“And no one was doing anything. And the more we reported, the more they came in and just started pushing back on us,” Emerson explained.

Emerson and Holt were let go amid the investigation and have found it difficult to find stable work. “No one really wants a whistleblower in their building,” Emerson says.

But now they will split roughly $6 million as their share of the settlement. Whistleblowers are entitled to 15 percent to 25 percent of the total.

 

New York Magazine had an article about Trump’s decision to withdraw protections from people with pre-existing conditions claiming their are “unconstitutional”.  Republicans kept versions of the Affordable Care Act’s protections for people with preexisting conditions in all of their health-care bills last year.  Now Trump and Sessions are attempting to take them away.

“Specifically, the Justice Department announced that it would not defend the Affordable Care Act from a challenge brought by a group of red states, which claims that Congress’s repeal of the individual mandate renders the rest of the law unconstitutional — as that provision is not severable from the rest. This is a legal claim so radical and ill-supported it made the National Review blush. The notion that Congress is not constitutionally allowed to eliminate the ACA’s insurance mandate — unless it also repeals the law’s other regulations of the health-care market — is not some sacred principle of constitutional originalists. Rather, it’s a transparently ad hoc rationalization for the judiciary to veto a duly-passed expansion of the safety net. And yet, Attorney General Jeff Sessions concluded that his department could make no honest argument against the plaintiffs’ case.”

“Out-of-pocket health-care costs are rising for virtually everyone in the United States. Drug prices are resolutely high, premiums on the individual market are skyrocketing (thanks to the GOP’s tireless efforts to sabotage said market), and the average deductible for those with employer-provided insurance has increased by nearly 400 percent since 2006. The Democratic Party’s prescription is for the government to impose price controls, while further subsidizing ordinary Americans’ health-care costs by raising taxes on the rich (the party is internally divided over the details of its policy, but united on its general direction). The Republican Party, by contrast, is beholden to reactionary interests who want the government to cut public spending on health care, so as to finance ever-lower taxes on the wealthy and corporations.”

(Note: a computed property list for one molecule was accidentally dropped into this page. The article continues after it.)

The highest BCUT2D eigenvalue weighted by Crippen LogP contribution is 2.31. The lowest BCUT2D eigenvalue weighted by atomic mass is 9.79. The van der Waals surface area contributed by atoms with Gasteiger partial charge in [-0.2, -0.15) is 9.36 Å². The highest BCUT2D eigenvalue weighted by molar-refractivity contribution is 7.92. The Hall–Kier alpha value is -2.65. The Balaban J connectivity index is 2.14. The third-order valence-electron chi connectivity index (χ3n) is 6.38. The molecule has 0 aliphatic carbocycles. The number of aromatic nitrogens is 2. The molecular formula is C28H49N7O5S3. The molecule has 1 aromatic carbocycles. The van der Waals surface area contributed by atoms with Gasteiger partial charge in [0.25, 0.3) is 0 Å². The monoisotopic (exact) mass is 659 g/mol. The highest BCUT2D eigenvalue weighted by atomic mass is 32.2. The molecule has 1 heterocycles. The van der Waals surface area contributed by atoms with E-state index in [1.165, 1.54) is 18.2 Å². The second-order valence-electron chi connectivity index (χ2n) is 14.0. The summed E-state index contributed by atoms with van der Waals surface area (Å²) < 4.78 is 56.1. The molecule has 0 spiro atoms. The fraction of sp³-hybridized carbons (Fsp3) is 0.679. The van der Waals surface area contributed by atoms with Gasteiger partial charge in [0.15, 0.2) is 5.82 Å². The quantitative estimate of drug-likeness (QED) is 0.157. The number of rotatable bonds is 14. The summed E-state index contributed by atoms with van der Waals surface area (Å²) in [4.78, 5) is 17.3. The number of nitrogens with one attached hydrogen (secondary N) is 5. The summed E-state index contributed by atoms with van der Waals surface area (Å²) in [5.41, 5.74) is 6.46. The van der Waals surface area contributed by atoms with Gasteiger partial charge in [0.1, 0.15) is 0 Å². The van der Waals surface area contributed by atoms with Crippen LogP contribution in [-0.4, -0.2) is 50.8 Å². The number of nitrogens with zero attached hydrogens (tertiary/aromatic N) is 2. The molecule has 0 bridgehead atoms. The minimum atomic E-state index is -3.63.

The Republican budget includes a series of cuts to long-term health services. According to an analysis by the Congressional Budget Office, the new legislation reduces direct Medicare funding for nursing homes by $1.9 billion over 10 years – or $140 million starting in October.

Medicare delivers higher payouts, covers a broader range of costs and comes with more certainty. Even though Medicare patients have comparatively relatively short stays – they’re capped by law to 100 days – the overall revenue they bring in can stem the losses incurred by Medicaid patients.

 

Axios reported that “the pharmaceutical industry is livid about a surprise change to Medicare drug policy that was slipped into the Senate budget deal. The bill would close the Medicare Part D “donut hole” in 2019, a year earlier than previously scheduled, and force drug companies to shoulder most of the cost.”

 Medicare’s donut hole puts seniors and disabled people on the hook for a large chunk of their prescription costs. It’s supposed to go away in 2020, as part of the Affordable Care Act. Beneficiaries would pay no more than 25% of brand-name drug costs, while health plans would cover 25% and drug companies would cover the remaining 50% through discount payments.

But the Senate bill would end the coverage gap a year earlier, and change the ratios. Drug companies would be responsible for 70% of the costs instead of 50% — a move that would cost drug companies billions of dollars.

The Kokomo Tribune reported that two former owner/operators of nursing homes agreed to plead guilty in a kickback scheme involving millions of dollars.  American Senior Communities CEO James Burkhart and Chief Operating Officer Daniel Benson have reached plea agreements that could put them in prison for decades.

Burkhart and Benson were indicted in 2016 along with Burkhart’s friend, Steven Ganote, and Burkhart’s brother, Joshua Burkhart. Ganote and Joshua Burkhart also have reached plea deals.

Federal prosecutors who indicted the men on a total of 32 counts say they took part in a kickback scheme between January 2009 and September 2015 that netted them $16 million. Prosecutors said the men used shell companies to falsify and inflate costs of goods and services, which enabled them to steal discounts and rebates, and conceal kickbacks during the six-year period.

Prosecutors said the men used the money to buy lavish items, such as vacation homes, jewelry and gold bars.

The company manages nearly 100 senior care facilities, including 60 locations under a contract with Marion County’s public health agency. The county is home to Indianapolis.